Step up to Serve: A real chance to support young people’s volunteering

Today sees the launch of a new campaign to encourage youth social action. Led by the indomitable Julia Cleverdon and Amanda Jordan, the Campaign for Youth Social Action, or Step up to Serve as it is now to be known, aims to engage a new generation of young people aged 10 to 20 in the service of others. Another new campaign, I hear you say. We need that like the proverbial hole in the head. Well, while I would usually be the first to agree, there is a chance that this time things might be different.

The volunteering world has been plagued in recent years by a virulent strain of ‘initiativitis’. I have lost count of the number of conversations I have had with shadow charity ministers who, while in opposition, have pledged to stamp out ‘vanity projects’, only to succumb to the allure of the ‘shiny new’ upon assuming office. So we have had the nonsense of perfectly good and effective organisations being de-funded in place of new groups doing virtually identical things, with all the waste of intellectual and human capital that this entails.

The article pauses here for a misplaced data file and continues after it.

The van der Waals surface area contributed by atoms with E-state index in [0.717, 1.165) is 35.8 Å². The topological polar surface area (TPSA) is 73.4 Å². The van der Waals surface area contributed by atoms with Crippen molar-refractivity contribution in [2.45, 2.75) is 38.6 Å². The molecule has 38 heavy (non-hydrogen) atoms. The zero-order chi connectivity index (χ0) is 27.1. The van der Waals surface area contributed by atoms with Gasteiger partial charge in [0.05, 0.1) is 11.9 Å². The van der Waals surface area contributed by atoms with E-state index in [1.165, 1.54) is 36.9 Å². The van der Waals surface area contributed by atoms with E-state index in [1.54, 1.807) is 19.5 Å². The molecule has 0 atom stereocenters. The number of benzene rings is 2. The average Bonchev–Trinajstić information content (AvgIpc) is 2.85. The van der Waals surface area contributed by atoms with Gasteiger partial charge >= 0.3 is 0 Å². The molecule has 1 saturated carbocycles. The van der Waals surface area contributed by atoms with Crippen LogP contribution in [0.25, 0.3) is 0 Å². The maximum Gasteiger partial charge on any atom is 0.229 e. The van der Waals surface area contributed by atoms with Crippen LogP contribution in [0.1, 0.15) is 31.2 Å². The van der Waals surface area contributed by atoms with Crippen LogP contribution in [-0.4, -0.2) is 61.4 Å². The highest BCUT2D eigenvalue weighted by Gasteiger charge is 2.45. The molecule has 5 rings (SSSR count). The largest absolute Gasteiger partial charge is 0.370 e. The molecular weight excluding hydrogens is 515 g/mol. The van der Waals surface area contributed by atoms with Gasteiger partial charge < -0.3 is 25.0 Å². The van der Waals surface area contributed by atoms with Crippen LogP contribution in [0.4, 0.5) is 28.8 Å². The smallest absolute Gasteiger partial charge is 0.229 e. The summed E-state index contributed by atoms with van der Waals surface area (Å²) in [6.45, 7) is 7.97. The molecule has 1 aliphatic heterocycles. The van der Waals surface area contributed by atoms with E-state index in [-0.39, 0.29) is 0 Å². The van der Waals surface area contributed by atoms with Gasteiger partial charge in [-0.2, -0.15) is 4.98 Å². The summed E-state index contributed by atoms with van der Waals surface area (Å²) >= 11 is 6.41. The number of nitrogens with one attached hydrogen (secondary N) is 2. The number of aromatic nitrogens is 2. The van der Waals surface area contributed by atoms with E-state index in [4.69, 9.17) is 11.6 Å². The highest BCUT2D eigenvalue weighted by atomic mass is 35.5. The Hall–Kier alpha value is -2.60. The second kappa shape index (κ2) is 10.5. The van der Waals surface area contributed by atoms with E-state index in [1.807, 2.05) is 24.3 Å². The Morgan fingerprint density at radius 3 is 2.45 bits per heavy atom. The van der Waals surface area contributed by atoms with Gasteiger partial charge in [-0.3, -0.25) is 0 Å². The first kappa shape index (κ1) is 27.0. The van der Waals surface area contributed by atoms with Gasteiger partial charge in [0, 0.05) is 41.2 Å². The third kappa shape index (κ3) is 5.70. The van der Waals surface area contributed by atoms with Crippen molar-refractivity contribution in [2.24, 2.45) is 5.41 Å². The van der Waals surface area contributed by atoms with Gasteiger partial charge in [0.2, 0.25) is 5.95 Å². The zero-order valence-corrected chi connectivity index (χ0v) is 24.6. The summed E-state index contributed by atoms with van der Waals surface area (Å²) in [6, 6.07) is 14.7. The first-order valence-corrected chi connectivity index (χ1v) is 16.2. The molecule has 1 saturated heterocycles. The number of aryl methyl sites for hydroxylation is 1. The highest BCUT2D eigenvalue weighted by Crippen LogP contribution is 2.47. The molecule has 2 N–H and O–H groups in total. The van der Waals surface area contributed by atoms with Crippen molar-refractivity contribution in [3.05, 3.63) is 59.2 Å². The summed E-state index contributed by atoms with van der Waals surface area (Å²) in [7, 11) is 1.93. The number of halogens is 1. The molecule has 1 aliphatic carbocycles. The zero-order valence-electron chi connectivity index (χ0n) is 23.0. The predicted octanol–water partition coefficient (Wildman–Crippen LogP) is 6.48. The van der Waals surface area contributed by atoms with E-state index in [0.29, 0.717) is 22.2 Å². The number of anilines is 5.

Don’t get me wrong. I am not arguing against innovation and new thinking; quite the contrary. The volunteering movement after all is built on the desire of individuals to experiment and change things for the better. What was it that the great social anthropologist Margaret Mead said? Something along the lines of never doubting the capacity of a small group of thoughtful, committed citizens to change the world, as in the end it is the only thing that ever has. Throughout our history most important social change – votes for women, the abolition of slavery, the response to the HIV/Aids pandemic – has been brought about by individuals, by volunteers, who have been prepared to take risks and push boundaries.

Change and experimentation is the lifeblood of our movement and should be cherished at all costs. But so too should continuity and experience, knowledge and relationships, those rather under-rated and out-moded virtues that help make things happen. We need the systems and institutions at local and national level which understand how volunteering works and which have the contacts and networks to support and nurture the fledgling ambitions and aspirations of the social entrepreneur. And it is in this sense that my heart sinks when I hear of the closure of another volunteer centre or well-regarded volunteering programme, followed the next day by government support for yet another new initiative which looks uncannily similar to the ones which have just gone under.